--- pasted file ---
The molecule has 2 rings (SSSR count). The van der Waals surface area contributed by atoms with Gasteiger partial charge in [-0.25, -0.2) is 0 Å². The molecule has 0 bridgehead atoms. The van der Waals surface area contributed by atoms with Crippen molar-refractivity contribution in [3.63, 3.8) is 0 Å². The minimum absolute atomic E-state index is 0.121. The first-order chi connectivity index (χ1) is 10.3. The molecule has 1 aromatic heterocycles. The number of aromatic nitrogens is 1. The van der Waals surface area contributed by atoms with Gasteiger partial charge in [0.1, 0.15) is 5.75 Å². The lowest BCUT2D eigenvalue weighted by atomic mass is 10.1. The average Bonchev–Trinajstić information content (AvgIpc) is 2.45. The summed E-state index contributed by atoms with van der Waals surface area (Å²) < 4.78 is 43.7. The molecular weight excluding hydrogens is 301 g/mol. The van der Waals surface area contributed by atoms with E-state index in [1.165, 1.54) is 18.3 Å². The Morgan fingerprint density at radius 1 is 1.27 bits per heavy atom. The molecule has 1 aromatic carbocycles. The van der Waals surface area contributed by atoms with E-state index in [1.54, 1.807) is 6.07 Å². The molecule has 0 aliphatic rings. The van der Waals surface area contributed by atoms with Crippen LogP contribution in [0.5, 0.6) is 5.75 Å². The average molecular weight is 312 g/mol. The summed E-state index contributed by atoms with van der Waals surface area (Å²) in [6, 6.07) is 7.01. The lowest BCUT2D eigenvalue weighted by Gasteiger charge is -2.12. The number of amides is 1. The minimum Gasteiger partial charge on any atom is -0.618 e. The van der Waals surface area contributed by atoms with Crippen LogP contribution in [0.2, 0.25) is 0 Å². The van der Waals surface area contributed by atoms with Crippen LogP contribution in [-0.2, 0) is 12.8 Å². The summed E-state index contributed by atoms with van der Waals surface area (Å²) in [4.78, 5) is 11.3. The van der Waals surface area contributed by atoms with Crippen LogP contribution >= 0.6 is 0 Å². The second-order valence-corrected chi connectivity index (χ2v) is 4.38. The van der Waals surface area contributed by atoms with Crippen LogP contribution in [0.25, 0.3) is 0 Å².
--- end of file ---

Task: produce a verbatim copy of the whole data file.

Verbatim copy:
The molecule has 2 rings (SSSR count). The van der Waals surface area contributed by atoms with Gasteiger partial charge in [-0.25, -0.2) is 0 Å². The molecule has 0 bridgehead atoms. The van der Waals surface area contributed by atoms with Crippen molar-refractivity contribution in [3.63, 3.8) is 0 Å². The minimum absolute atomic E-state index is 0.121. The first-order chi connectivity index (χ1) is 10.3. The molecule has 1 aromatic heterocycles. The number of aromatic nitrogens is 1. The van der Waals surface area contributed by atoms with Gasteiger partial charge in [0.1, 0.15) is 5.75 Å². The lowest BCUT2D eigenvalue weighted by atomic mass is 10.1. The average Bonchev–Trinajstić information content (AvgIpc) is 2.45. The summed E-state index contributed by atoms with van der Waals surface area (Å²) < 4.78 is 43.7. The molecular weight excluding hydrogens is 301 g/mol. The van der Waals surface area contributed by atoms with E-state index in [1.165, 1.54) is 18.3 Å². The Morgan fingerprint density at radius 1 is 1.27 bits per heavy atom. The molecule has 1 aromatic carbocycles. The van der Waals surface area contributed by atoms with E-state index in [1.54, 1.807) is 6.07 Å². The molecule has 0 aliphatic rings. The van der Waals surface area contributed by atoms with Crippen LogP contribution in [0.5, 0.6) is 5.75 Å². The average molecular weight is 312 g/mol. The summed E-state index contributed by atoms with van der Waals surface area (Å²) in [6, 6.07) is 7.01. The lowest BCUT2D eigenvalue weighted by Gasteiger charge is -2.12. The number of amides is 1. The minimum Gasteiger partial charge on any atom is -0.618 e. The van der Waals surface area contributed by atoms with Crippen LogP contribution in [0.2, 0.25) is 0 Å². The van der Waals surface area contributed by atoms with Crippen LogP contribution in [-0.2, 0) is 12.8 Å². The summed E-state index contributed by atoms with van der Waals surface area (Å²) in [4.78, 5) is 11.3. The van der Waals surface area contributed by atoms with Crippen LogP contribution >= 0.6 is 0 Å². The second-order valence-corrected chi connectivity index (χ2v) is 4.38. The van der Waals surface area contributed by atoms with Crippen LogP contribution in [0.25, 0.3) is 0 Å².